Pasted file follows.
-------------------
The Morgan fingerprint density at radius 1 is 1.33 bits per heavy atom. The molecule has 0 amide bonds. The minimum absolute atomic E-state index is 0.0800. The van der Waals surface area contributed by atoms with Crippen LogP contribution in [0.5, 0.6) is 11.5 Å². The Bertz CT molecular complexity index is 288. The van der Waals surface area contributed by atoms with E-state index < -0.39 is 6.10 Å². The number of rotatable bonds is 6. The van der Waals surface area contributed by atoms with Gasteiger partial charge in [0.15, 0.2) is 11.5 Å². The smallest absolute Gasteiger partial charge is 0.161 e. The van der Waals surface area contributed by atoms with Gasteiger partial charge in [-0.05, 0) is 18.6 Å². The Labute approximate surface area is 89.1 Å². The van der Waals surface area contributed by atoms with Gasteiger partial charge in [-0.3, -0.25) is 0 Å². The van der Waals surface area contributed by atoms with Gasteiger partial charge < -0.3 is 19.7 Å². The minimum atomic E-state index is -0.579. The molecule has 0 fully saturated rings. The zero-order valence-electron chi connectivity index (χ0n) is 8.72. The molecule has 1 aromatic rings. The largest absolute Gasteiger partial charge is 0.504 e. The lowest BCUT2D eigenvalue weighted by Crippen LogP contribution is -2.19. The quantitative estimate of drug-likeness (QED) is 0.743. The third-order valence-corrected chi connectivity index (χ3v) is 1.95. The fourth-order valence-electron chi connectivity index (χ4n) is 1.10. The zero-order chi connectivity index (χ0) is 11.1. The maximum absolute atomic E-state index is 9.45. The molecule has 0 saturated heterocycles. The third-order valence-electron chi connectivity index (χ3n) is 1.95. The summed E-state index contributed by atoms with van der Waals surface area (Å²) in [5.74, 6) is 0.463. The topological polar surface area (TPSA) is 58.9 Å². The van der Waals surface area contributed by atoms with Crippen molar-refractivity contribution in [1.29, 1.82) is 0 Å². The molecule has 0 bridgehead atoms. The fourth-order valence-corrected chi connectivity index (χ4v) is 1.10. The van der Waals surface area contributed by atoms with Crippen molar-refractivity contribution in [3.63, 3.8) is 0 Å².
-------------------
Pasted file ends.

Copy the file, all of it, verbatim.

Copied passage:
The Morgan fingerprint density at radius 1 is 1.33 bits per heavy atom. The molecule has 0 amide bonds. The minimum absolute atomic E-state index is 0.0800. The van der Waals surface area contributed by atoms with Crippen LogP contribution in [0.5, 0.6) is 11.5 Å². The Bertz CT molecular complexity index is 288. The van der Waals surface area contributed by atoms with E-state index < -0.39 is 6.10 Å². The number of rotatable bonds is 6. The van der Waals surface area contributed by atoms with Gasteiger partial charge in [0.15, 0.2) is 11.5 Å². The smallest absolute Gasteiger partial charge is 0.161 e. The van der Waals surface area contributed by atoms with Gasteiger partial charge in [-0.05, 0) is 18.6 Å². The Labute approximate surface area is 89.1 Å². The van der Waals surface area contributed by atoms with Gasteiger partial charge in [-0.3, -0.25) is 0 Å². The van der Waals surface area contributed by atoms with Gasteiger partial charge < -0.3 is 19.7 Å². The minimum atomic E-state index is -0.579. The molecule has 0 fully saturated rings. The zero-order valence-electron chi connectivity index (χ0n) is 8.72. The molecule has 1 aromatic rings. The largest absolute Gasteiger partial charge is 0.504 e. The lowest BCUT2D eigenvalue weighted by Crippen LogP contribution is -2.19. The quantitative estimate of drug-likeness (QED) is 0.743. The third-order valence-corrected chi connectivity index (χ3v) is 1.95. The fourth-order valence-electron chi connectivity index (χ4n) is 1.10. The zero-order chi connectivity index (χ0) is 11.1. The maximum absolute atomic E-state index is 9.45. The molecule has 0 saturated heterocycles. The third-order valence-electron chi connectivity index (χ3n) is 1.95. The summed E-state index contributed by atoms with van der Waals surface area (Å²) in [5.74, 6) is 0.463. The topological polar surface area (TPSA) is 58.9 Å². The van der Waals surface area contributed by atoms with Crippen molar-refractivity contribution in [1.29, 1.82) is 0 Å². The molecule has 0 bridgehead atoms. The fourth-order valence-corrected chi connectivity index (χ4v) is 1.10. The van der Waals surface area contributed by atoms with Crippen molar-refractivity contribution in [3.63, 3.8) is 0 Å².